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Speed An off-chain transaction can complete instantly, without waiting for confirmation. Naming With off-chain transactions, you can send Bitcoins to another user by referencing their username, rather than typing in an address. Possibly lower transaction fees, possibly fewer on-chain transactions Depending on how many transactions happen off-chain, it can ...


6

Coins don't really move "off-chain", in the described case you would send money to an address at Coinbase that is associated with your friend's account. As Coinbase manages their customers' accounts for them, he would see on his account page that his balance increased, but he wouldn't be in control of the private key associated with the address. Now to "...


6

There's no fundamental reason why you couldn't use a non-bidirectional link. The onion routing protocol of lightning is ignorant of the channel between two nodes. Hypothetically, if two lightning nodes were right next to one another, you could have robotic arms pass pennies back and forth in lieu of a lightning channel. That said, would a non-two-party ...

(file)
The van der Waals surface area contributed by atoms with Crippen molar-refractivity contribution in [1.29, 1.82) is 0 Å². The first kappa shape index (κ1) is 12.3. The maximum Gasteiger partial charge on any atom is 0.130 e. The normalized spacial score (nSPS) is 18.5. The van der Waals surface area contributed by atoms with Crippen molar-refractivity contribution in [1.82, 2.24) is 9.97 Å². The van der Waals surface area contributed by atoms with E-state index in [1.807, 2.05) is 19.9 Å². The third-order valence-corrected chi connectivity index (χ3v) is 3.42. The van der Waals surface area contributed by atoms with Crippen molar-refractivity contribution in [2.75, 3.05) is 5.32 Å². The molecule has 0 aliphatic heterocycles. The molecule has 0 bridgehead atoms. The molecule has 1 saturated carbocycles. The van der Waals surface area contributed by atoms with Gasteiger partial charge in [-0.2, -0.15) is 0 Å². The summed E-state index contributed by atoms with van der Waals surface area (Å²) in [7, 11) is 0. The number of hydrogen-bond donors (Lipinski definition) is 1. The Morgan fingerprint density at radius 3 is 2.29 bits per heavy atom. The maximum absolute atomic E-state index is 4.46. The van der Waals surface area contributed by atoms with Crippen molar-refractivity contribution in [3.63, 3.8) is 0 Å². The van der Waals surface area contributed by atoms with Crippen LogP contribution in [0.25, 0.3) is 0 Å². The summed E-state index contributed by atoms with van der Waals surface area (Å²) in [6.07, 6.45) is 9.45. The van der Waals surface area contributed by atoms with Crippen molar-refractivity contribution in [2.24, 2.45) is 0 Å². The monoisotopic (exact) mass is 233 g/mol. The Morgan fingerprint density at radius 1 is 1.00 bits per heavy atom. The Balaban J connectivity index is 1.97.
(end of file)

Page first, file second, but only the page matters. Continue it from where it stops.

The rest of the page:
6

Is there a way to transfer/import bitcoin from one address to another in order to avoid transaction fees? No. It is not possible to move btc between addresses without publishing a transaction to the blockchain. However, there are some ways to accomplish a similar result (transferring/altering the ability to spend some coins), but I think every one of those ...


5

No, that's not accurate. Witness data is on-chain, inputs have a similar byte length as before (they are just weighed differently), and the transaction throughput is increased because segwit is a defacto blocksize increase. Thus, with segwit, the witness data was separated from the rest of the input. More specifically, the witness data is now "off-...